Nelson said Musk has taken an existing technology and repackaged it in such a way that appeals to homeowners who would have balked at installing storage batteries in their homes. "In a lot of circumstances, people would have to put something that looked like a pile of car batteries in their home to be able to store power," he said. "His approach is to put in this really nicer looking PowerWall that people can tolerate."
Clifford said, "Hopefully, over the next five to 10 years, (storage) will follow a cost reduction curve similar to what PV experienced in the last five to 10 years."
The eye of the beholder
Aesthetics play a part in solar implementation as well.
"The visual — that’s a thing," Chorost said, "and that’s something that people need to grapple with."
Nelson said innovation and advancement in building integrated solar technology — commonly used building materials with embedded solar technology — can go a long way in quelling concerns of solar’s cosmetic critics. From roof tiles to windows to shutters, companies are trying to make solar technology as pleasing to the eye as possible.
"There’s no doubt that over time that’s going to happen," Nelson said, "and I think that is what will make solar the fastest growing business in the world for decades to come."
Chorost said solar farms, or any other large solar project, can also be at odds with the community for aesthetic and other reasons. Woodland, NC, made the news recently when a developer’s failed attempt at obtaining yet another solar farm approved for the area led to the publication of some alleged resident remarks about solar panels monopolizing the sunlight and causing cancer. Regardless of the controversy over whether or not those comments were actually made, it seems one of the real reasons for the denial was that the town just didn’t want to be surrounded by solar farms.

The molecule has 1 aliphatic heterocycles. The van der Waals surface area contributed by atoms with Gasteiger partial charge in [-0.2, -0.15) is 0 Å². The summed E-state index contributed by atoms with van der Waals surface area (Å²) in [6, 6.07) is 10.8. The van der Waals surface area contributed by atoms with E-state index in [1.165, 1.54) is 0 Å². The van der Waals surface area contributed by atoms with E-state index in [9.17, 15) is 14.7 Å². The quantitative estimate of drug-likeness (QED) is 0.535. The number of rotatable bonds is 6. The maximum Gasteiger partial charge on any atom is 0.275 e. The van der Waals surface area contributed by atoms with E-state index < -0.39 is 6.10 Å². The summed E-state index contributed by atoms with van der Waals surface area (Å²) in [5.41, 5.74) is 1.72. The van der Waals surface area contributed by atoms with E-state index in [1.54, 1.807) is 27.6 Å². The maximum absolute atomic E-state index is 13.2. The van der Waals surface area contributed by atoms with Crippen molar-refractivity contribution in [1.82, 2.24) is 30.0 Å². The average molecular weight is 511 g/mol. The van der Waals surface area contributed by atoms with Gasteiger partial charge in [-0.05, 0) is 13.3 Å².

What's next for solar
The existing mindsets of homeowners and builders also come into play, according to Carrick. "You have to overcome inertia," he said. "The whole building community is used to doing things in a certain way, and they're being asked to change, and there's going to be a certain amount of uncertainty about what this is going to imply."
Chorost said, "You've got to be familiar with the technology. You've got to be comfortable with it. It's kind of a big step for a homeowner to take. They’ve been paying Con Edison or whatever utility for their whole lives, and suddenly they're going to become their own power generator. It's a big change."
Despite its challenges, Carrick said the proliferation of solar energy solutions is inevitable. "The trend is going to be towards renewables regardless," he said. "There are things that you can't hold back. Once people spot that emerging trend, it's hard to hold it back, and I think that's where we are with renewables in general but solar in particular."
He added, "The future for solar, I can’t see how it can be anything but very positive or bright."